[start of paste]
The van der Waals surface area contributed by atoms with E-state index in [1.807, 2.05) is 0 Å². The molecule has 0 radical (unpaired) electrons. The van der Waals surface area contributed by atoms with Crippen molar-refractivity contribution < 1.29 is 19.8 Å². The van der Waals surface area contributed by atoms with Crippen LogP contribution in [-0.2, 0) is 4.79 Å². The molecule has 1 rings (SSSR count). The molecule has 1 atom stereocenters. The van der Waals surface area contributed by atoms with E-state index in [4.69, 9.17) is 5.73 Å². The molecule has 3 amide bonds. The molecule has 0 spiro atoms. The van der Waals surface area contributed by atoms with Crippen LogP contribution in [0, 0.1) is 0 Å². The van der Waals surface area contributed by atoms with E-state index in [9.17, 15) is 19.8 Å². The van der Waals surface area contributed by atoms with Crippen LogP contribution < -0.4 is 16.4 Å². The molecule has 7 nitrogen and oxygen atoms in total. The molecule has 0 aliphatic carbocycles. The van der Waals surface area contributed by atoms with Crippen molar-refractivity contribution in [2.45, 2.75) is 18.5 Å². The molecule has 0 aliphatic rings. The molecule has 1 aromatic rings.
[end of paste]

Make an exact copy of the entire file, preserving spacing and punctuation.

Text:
The van der Waals surface area contributed by atoms with E-state index in [1.807, 2.05) is 0 Å². The molecule has 0 radical (unpaired) electrons. The van der Waals surface area contributed by atoms with Crippen molar-refractivity contribution < 1.29 is 19.8 Å². The van der Waals surface area contributed by atoms with Crippen LogP contribution in [-0.2, 0) is 4.79 Å². The molecule has 1 rings (SSSR count). The molecule has 1 atom stereocenters. The van der Waals surface area contributed by atoms with E-state index in [4.69, 9.17) is 5.73 Å². The molecule has 3 amide bonds. The molecule has 0 spiro atoms. The van der Waals surface area contributed by atoms with Crippen LogP contribution in [0, 0.1) is 0 Å². The van der Waals surface area contributed by atoms with E-state index in [9.17, 15) is 19.8 Å². The van der Waals surface area contributed by atoms with Crippen LogP contribution < -0.4 is 16.4 Å². The molecule has 7 nitrogen and oxygen atoms in total. The molecule has 0 aliphatic carbocycles. The van der Waals surface area contributed by atoms with Crippen molar-refractivity contribution in [2.45, 2.75) is 18.5 Å². The molecule has 0 aliphatic rings. The molecule has 1 aromatic rings.